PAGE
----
PHIL MICKELSON: I wouldn't necessarily say yes or no to that because I love playing aggressive golf. But what I try to do now is when I'm hitting the ball the way I want to, when I'm hitting the ball at the target and it's ending up where I want it to, then I can attack and go at the pins. But that doesn't happen for 72 holes; it kind of comes and goes. And when it's not quite there, I found a way in my swing to miss it on one side or the other and take out half of the trouble, which allows me to take out the greatest half of trouble, leaving me with an opportunity to get up-and-down.

Q. Have you been down to August yet and any thoughts on the changes they made there since last year?

PHIL MICKELSON: Well, I haven't been down there. I know that they lengthened it quite a bit. I thought last year it played extremely long. We got a little bit of rain and the fairways were softer and it played as long as I can ever remember it playing. And then to add length to it, I think they all -- that a lot of the players who played last year are a little worried because it was so firm, or so soft that it needs to be firm. With that being said, I think there's a number of guys that feel as though the people that can win are being reduced.

Q. Are you happy to see the changes? A couple of the ones they made this year, to 4 and 7, they have changed the character of the holes a little bit. 7 used to be a drive and a pitch and now it's not. Do you appreciate the changes, or do you think they are messing with the character a little bit with some of the changes they have made?

PHIL MICKELSON: Well, they have been doing that every year for the most part since I can remember. That's their prerogative. If they want to make the golf course play tougher, they are certainly doing the right things to do that. 7 has always been a birdie hole and now it's going to be one of the more difficult holes on the golf course. They are taking away a birdie hole and turning it into a very easy bogey; it's going to only raise the scores up. And I think what I like most about it is it used to be the only defense to the course was really firm, fast greens and there was a point in the 90s where they really crossed over the line. I saw guys like Jeff Sluman on the second hole there have a 4-footer uphill and it spun out on him, and then this rolled 60 feet off the green. That no longer is the case. The last five years since they lengthened it, the greens have been very fair. Now, granted, they are fast and they are hard and they are tough, but they have not cross the over the line, and they don't need to now because the greens are not the only defense to the golf course. The length now is becoming a huge factor, as well as the addition of the second cut. That second cut makes it very difficult to control the ball and the spin rate into the green. It now has a number of defenses that will make the golf course play very challenging, not just the greens. So I've seen a greater consistency in play, and in the setup, and I'm really pleased with that.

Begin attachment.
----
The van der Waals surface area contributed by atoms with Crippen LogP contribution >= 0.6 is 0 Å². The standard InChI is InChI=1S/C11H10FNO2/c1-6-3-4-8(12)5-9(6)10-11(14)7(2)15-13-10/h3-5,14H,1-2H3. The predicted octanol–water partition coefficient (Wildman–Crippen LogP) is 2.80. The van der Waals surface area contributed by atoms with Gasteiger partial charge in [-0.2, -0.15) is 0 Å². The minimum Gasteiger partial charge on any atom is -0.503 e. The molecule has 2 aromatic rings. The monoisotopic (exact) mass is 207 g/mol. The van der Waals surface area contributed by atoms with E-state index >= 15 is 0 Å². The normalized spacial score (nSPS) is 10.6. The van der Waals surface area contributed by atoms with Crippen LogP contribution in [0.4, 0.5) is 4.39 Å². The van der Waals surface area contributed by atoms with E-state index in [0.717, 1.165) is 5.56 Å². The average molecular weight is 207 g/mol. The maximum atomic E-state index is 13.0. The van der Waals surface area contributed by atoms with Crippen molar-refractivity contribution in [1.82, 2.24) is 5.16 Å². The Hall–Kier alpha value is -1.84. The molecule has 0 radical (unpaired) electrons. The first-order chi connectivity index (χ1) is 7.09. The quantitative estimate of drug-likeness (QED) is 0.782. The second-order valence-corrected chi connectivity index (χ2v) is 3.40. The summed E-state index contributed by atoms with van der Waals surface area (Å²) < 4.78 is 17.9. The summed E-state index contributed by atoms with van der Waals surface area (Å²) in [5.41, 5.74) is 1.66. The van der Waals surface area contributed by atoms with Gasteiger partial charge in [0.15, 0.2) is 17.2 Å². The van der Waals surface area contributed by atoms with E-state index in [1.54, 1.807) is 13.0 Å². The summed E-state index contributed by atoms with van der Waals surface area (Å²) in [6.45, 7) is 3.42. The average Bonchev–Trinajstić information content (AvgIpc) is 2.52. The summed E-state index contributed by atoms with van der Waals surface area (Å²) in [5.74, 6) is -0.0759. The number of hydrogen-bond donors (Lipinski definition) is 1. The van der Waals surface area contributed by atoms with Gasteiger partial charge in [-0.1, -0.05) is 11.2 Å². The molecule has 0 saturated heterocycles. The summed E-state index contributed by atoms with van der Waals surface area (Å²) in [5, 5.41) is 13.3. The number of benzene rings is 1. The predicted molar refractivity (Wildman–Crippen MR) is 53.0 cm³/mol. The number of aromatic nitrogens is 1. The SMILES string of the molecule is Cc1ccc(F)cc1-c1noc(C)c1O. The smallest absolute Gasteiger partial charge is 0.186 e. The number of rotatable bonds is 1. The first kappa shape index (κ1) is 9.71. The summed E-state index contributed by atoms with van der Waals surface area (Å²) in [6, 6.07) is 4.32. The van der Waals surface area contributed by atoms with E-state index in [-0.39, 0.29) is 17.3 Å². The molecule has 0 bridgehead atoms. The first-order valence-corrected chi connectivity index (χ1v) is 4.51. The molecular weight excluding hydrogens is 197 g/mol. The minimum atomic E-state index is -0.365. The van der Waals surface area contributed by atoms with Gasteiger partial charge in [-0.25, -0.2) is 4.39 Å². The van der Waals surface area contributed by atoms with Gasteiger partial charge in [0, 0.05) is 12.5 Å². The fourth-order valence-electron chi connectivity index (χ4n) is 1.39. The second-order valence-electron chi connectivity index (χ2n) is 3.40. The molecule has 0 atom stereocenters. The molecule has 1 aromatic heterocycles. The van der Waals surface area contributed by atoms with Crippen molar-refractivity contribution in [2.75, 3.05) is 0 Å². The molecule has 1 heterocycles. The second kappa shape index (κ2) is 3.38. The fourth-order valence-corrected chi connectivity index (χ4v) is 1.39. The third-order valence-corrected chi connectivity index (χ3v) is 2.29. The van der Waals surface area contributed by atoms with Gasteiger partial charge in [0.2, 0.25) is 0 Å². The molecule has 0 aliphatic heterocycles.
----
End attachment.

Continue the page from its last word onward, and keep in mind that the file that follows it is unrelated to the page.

Q. How do you prepare for this event, other events? You said you go and practice at Augusta for a couple of days. Either for the BellSouth Classic or in general, do you have any special workout or other activity?

PHIL MICKELSON: I really don't, no. I just go into the course a couple of days early and try to prepare and hit the shots that I'm going to hit and practice those over and over, try to get comfortable with them.